Rolling hills of the Hunter Valley are covered in grapevines Rolling hills of the Hunter Valley are covered in grapevines

Hunter Valley vineyards were first established over 160 years

Crate of freshly picked black grapes Crate of freshly picked black grapes

The harvests that produce the robust wines of Yarra Valley

Hunter Valley, a two-hour drive from Sydney, is Australia’s oldest wine region, which is also the hottest and wettest. Its climate is similar to the world famous Napa Valley, which produces outstanding wines. Take a wine tasting tour and choose from over 120 vineyards offering the region’s acclaimed Semillon. The folks at Bimbagen Estate even have a sumptuous lunch menu to choose from. For the more adventurous souls, join a hot air balloon tour that takes you across the rolling hills of Hunter Valley and celebrate the flight with champagne after you land.

In contrast, the cool climate in Yarra Valley produces some of the most amazing Pinot Noir and Chardonnay. This wine region is only one hour away from Melbourne city. Yering Station is where the first vines were planted in the region of Yarra Valley in 1839. Today, visitors can enjoy tastings and small bites while relaxing in this historical property. A short drive will bring you to Tokar Estate. Family-owned and operated, the vineyard boasts great service and is a fantastic place to have lunch and take lots of pictures. With many boutique vineyards to visit, you may even want to consider staying the night.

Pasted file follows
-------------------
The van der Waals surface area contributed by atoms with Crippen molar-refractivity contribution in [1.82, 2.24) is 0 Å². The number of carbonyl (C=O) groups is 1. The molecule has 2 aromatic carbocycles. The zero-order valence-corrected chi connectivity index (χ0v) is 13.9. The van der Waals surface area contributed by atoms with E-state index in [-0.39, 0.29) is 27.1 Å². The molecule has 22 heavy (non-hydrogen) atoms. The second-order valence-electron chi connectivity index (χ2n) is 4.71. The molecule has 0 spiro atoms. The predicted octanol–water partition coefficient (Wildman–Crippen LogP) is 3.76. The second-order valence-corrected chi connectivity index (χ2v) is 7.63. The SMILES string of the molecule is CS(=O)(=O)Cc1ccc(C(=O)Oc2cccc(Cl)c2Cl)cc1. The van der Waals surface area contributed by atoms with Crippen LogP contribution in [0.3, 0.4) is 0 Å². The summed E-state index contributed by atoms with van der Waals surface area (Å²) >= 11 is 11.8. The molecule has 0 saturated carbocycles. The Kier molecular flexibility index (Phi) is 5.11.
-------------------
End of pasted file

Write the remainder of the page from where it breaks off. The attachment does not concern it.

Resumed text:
Climbing high vs. Drop from the sky

View of the top of Sydney Harbour Bridge and the harbour far below View of the top of Sydney Harbour Bridge and the harbour far below

Sydney Harbour Bridge is nicknamed “the Coathanger”

Two skydivers in freefall with a sunset backdrop Two skydivers in freefall with a sunset backdrop

Skydiving offers the best views of Melbourne for those who dare!

One thing you can’t do anywhere else is climb up Sydney Harbour Bridge. Don a jumpsuit and follow your leader along catwalks and ladders to the top of this iconic arched bridge. You’ll have breathtaking views of Sydney Harbour, the city and famous landmarks from the 134m-high summit. The exhilarating BridgeClimb takes a total of three-and-a-half hours, and you get a commemorative photograph and a certificate of achievement to show off back home.

If you prefer a 200km/h descent from 4,000m instead, Skydive Melbourne offers the highest tandem skydive in Australia. The thrill of freefall gives you an adrenaline kick like nothing else, followed by the sensation of floating in a five- to seven-minute descent beneath the canopy while strapped to your instructor. You’ll get the best views of Port Phillip Bay and the city in this unforgettable experience.

If you prefer a 200km/h descent from 4,000m instead, Skydive Melbourne offers the highest tandem skydive in Australia

Australia is a smorgasbord of great food, daring adventure, unique wildlife and local culture. This diversity is beautifully captured in both Sydney and Melbourne, so plan a visit to do it all!

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Best Time to Visit

The Southern hemisphere spring months (September through November) and late summer (March to May) are the best times to visit Sydney and Melbourne. Temperatures are comfortable and attractions are less crowded than in the popular summer season from December through February.


Public buses are plentiful in both cities, and the suburban train lines are also a good way of getting around in Sydney and Melbourne. Self-driving is another popular option, especially between cities. If you decide to choose this method, take the Hume Highway as it is the fastest route between Sydney and Melbourne. A non-stop journey covering the distance of over 800km would take about eight hours. However, there are plenty of attractions and pit stops to make along the way.


Australian dollar.  Credit cards are widely accepted in major Australian cities and ATMs are available for withdrawing local currency.